Splash your Sunday with a hefty dose of primary color, as the Museum of International Folk Art unveils The Red That Colored the World, their contribution to the vibrant Summer of Color initiative.
"It's an exhibit that actually looks at the way that the cochineal insect—which is a parasite that originated in the Americas—has impacted art, economics, global trade, culture and science," Aurelia Gomez, the museum's deputy director, tells SFR.
Dubbed by Gomez as "one of our more ambitious exhibitions to date," Red spills over the Neutrogena and Hispanic Heritage wings and parts with what you'd usually see exhibited in the museum.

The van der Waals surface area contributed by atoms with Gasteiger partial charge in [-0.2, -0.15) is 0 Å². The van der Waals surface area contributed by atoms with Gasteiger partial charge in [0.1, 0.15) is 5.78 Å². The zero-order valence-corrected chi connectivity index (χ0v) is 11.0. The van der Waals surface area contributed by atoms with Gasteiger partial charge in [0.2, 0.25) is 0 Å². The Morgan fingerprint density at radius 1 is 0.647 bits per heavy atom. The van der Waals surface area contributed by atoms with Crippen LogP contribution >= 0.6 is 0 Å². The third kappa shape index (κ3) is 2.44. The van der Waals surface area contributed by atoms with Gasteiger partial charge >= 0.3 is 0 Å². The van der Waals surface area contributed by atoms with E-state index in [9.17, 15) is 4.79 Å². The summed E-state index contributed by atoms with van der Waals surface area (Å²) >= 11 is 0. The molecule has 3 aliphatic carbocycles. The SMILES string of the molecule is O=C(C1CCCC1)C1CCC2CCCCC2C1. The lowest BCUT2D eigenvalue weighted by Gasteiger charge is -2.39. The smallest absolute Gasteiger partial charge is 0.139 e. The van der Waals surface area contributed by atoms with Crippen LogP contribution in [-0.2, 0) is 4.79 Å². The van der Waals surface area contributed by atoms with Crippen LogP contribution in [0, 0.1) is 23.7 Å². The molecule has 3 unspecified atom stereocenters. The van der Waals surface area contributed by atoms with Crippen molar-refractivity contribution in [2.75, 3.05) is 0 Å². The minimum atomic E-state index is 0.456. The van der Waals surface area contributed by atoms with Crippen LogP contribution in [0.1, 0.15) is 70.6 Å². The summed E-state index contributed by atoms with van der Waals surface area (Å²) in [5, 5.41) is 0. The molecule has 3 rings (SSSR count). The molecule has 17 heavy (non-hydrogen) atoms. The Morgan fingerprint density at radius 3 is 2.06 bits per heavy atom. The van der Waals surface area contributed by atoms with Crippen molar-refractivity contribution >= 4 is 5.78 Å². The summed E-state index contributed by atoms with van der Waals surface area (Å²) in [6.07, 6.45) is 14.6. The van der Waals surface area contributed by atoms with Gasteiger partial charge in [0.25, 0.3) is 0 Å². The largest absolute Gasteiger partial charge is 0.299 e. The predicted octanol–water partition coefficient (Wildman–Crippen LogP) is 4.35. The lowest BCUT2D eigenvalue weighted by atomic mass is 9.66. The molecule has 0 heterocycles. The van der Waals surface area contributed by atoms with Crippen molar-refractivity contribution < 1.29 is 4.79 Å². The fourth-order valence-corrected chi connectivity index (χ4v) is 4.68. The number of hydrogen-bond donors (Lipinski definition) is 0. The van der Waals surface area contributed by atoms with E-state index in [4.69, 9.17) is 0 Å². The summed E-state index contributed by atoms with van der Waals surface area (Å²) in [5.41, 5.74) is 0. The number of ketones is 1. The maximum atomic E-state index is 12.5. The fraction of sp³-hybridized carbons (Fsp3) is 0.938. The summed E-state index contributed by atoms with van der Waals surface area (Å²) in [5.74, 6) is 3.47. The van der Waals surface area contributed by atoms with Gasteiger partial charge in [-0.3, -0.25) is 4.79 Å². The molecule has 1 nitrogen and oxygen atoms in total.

"It has artworks from all over the world, and we've had numerous couriers from New York, Spain, the Metropolitan to install very valuable works of art," Gomez advances. Pieces like an El Greco and vintage military uniforms and one of Napoleon Bonaparte's chairs. The exhibit also hosts Native American headdresses, a Fortuny gown and New Mexican (as well as Mexican) textiles.
While some of the elements that compose the show are considered fine art, Gomez insists they stay true to the Museum Hill institution's core values.
"The actual cultivation and processing of cochineal is a folk art form that was created by indigenous peoples in the Americas," she says, "so it's a folk art form that has application to fine arts in addition to folk arts."
Santa Fe Reporter